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Elegant Universe: String Theory

The final installment of a three-part NOVA series about "String Theory," a new branch of science that seeks to explain nothing less than how the universe works, airs on PBS. Ray Suarez speaks with series host Brian Greene.

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  • NARRATOR:

    String theory says we may be living in a universe where reality meets science fiction: A universe of 11 dimensions, with parallel universes right next-door. An elegant universe composed entirely of the music of strings. But for all its ambition, the basic idea of string theory is surprisingly simple. It says that everything in the universe, from the tiniest particle to the most distant star, is made from one kind of ingredient: Unimaginably small vibrating strands of energy called strings. Just as the strings of a cello can give rise to a rich variety of musical notes, the tiny strings in string theory vibrate in a multitude of different ways, making up all the constituents of nature — in other words, the universe is like a grand cosmic symphony, resonating with all the various notes these tiny vibrating strands of energy can play. String theory is still in its infancy, but it's already revealing a radically new picture of the universe, one that is both strange and beautiful.

  • JIM LEHRER:

    Earlier, Ray Suarez spoke with the program's host.

  • RAY SUAREZ:

    Several years ago Brian Greene's book about string theory, called "The Elegant Universe," became a surprise best-seller. Now the Columbia University professor of physics and mathematics is bringing string theory to television.

    Professor Greene, welcome.

  • BRIAN GREENE:

    Thank you.

  • RAY SUAREZ:

    If at the upper reaches of theoretical physics, at the blackboard and in the lab, string theory finally gets worked out and agreed upon, how will it change rank and file citizens of planet Earth's ideas about how the world works?

  • BRIAN GREENE:

    Well, it's won't change things in any real dramatic way immediately. I think that it will really put life as we know it in a larger context if we truly understood the basic laws that govern everything in the world– the small, the big and everything in between– and that's what string theory promises. But it's probably also worth pointing out that were you to have asked in the 1920s how the work on quantum mechanics would affect the world, I don't think people would have had much to say. But today we have cell phones, lasers, medical equipment, CD's, personal computers, all of which rely on the physics of quantum mechanics. So that's the wonder of it all. We don't know where it will lead, but it could lead to spectacular new places.

  • RAY SUAREZ:

    Well, did atoms and then did figuring out that atoms were made of even smaller things and now quantum mechanics and string theory, are they all following the same path– an idea that eventually gets proven and worked out, and then the changes starts from there?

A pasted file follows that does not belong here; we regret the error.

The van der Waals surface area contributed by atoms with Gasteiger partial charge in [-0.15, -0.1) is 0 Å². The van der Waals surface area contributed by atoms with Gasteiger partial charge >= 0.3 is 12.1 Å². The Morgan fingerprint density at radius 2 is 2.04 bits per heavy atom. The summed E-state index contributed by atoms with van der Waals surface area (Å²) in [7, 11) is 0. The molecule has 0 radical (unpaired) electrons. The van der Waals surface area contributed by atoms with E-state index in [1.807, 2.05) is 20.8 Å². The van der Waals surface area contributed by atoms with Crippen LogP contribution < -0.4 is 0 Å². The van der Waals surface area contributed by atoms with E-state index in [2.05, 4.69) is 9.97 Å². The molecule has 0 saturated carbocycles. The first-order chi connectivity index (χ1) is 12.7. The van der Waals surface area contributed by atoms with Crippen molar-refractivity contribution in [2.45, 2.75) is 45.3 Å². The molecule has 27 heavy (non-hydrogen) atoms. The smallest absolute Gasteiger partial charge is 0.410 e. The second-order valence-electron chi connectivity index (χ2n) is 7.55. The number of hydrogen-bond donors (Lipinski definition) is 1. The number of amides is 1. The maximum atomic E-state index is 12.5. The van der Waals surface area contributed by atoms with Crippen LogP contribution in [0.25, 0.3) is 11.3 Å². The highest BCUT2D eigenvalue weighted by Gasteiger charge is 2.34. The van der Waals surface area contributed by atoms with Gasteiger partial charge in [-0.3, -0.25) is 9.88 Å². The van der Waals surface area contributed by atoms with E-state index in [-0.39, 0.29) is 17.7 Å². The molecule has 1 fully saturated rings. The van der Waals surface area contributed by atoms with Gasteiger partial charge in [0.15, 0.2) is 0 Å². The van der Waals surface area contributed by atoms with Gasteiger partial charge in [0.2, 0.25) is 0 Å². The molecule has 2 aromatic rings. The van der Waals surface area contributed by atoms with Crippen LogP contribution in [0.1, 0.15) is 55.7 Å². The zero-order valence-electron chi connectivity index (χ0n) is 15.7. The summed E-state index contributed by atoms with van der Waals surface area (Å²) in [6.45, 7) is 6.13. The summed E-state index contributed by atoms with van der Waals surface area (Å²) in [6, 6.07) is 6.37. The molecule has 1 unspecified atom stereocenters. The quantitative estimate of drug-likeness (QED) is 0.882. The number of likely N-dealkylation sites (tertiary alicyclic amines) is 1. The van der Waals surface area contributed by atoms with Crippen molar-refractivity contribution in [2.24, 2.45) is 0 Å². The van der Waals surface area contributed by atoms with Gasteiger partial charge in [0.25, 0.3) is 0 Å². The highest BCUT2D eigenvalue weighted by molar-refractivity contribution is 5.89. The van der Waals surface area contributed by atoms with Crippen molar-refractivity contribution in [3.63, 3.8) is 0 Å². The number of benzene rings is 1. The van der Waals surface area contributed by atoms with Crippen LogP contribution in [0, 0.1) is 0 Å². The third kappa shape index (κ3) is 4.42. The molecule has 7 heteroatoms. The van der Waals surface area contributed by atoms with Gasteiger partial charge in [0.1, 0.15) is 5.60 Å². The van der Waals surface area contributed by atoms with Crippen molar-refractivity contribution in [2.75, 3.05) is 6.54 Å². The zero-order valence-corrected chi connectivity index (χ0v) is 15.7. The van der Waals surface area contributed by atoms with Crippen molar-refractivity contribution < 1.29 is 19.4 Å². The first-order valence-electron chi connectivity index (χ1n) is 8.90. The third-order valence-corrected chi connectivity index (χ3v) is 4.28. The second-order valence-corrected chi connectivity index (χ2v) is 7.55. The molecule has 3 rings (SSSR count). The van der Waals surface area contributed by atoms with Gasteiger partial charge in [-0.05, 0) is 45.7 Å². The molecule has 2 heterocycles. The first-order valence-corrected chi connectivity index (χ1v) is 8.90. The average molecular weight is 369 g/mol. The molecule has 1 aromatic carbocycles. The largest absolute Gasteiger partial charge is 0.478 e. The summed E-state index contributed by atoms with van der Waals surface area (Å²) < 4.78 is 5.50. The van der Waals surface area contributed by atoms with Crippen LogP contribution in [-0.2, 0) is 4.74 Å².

• BRIAN GREENE:

    Yeah, sometimes there's a sense that developments in science overthrow previous ideas in thinking about the world, but that's usually not what really happens. More often than not, a development in science builds on what went before. So we are in fact following the same path, a path, if you, will that was laid down by the Greeks 2,500 years ago of trying to find the fundamental indivisible elements that make up the world. And our mathematical studies have taken us beyond atoms, beyond electrons, beyond neutrons and protons and quarks. They've taken us to this idea of little vibrating filaments of string. That is where the mathematics have so far taken us.

  • RAY SUAREZ:

    Is there a place though where our human limitations bump up against what can be proven and can be known, because we're just us and we've got our brains and it's hard for us to think in more dimensions than three?

  • BRIAN GREENE:

    Definitely. I can't think in more than three dimensions, even though I work on them all the time. I just use the mathematics at that point. But, for instance, what we do in the "Nova" program is try to strip away the mathematical details and go as far as we can visually. But you're right, there's no guarantee.

    There's no guarantee that this thing we have inside our heads will be able to fathom the deepest workings of the universe. We might hit a dead end at some point. We haven't yet. That's the amazing and wonderful thing. Every time we've tried to answer a question in physics through thought and experiment, sooner or later we've been able to make that next step. So we haven't hit any walls yet, but we might.

  • RAY SUAREZ:

    Until then, are scientists like particles bumping up against each other and creating new things?

  • BRIAN GREENE:

    Well, certainly the best developments in physics often do come when there is conflict. And in fact, string theory emerged from a conflict between two laws of physics– Einstein's Theory of Gravity on the one hand, and quantum mechanics on the other. They bumped heads and that gave rise to string theory.

    Now not everybody in the physics community is in favor of string theory. It's a somewhat controversial idea, but that's a healthy way for things to be. Until something is proven experimentally, it should be controversial, because we won't believe it until it makes contact with the world as we know it.

  • RAY SUAREZ:

    Professor Greene, thanks for being with us.

  • BRIAN GREENE:

    Thank you.